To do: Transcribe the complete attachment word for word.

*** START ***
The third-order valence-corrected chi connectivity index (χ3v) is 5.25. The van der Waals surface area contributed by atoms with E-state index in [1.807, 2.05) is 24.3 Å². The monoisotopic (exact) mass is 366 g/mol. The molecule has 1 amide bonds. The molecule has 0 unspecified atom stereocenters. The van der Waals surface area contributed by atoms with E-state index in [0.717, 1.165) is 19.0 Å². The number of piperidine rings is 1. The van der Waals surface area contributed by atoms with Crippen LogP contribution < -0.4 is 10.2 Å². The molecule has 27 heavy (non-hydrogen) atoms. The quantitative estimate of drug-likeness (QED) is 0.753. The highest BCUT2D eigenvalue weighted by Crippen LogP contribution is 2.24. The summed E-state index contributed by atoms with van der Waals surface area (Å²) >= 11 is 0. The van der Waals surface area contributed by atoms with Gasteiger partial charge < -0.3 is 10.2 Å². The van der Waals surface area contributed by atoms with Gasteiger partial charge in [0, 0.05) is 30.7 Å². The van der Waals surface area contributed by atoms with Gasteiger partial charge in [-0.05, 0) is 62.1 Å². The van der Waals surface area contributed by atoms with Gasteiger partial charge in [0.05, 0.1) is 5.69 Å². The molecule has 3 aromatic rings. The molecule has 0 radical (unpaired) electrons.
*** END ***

The third-order valence-corrected chi connectivity index (χ3v) is 5.25. The van der Waals surface area contributed by atoms with E-state index in [1.807, 2.05) is 24.3 Å². The monoisotopic (exact) mass is 366 g/mol. The molecule has 1 amide bonds. The molecule has 0 unspecified atom stereocenters. The van der Waals surface area contributed by atoms with E-state index in [0.717, 1.165) is 19.0 Å². The number of piperidine rings is 1. The van der Waals surface area contributed by atoms with Crippen LogP contribution < -0.4 is 10.2 Å². The molecule has 27 heavy (non-hydrogen) atoms. The quantitative estimate of drug-likeness (QED) is 0.753. The highest BCUT2D eigenvalue weighted by Crippen LogP contribution is 2.24. The summed E-state index contributed by atoms with van der Waals surface area (Å²) >= 11 is 0. The van der Waals surface area contributed by atoms with Gasteiger partial charge < -0.3 is 10.2 Å². The van der Waals surface area contributed by atoms with Gasteiger partial charge in [0, 0.05) is 30.7 Å². The van der Waals surface area contributed by atoms with Gasteiger partial charge in [-0.05, 0) is 62.1 Å². The van der Waals surface area contributed by atoms with Gasteiger partial charge in [0.05, 0.1) is 5.69 Å². The molecule has 3 aromatic rings. The molecule has 0 radical (unpaired) electrons.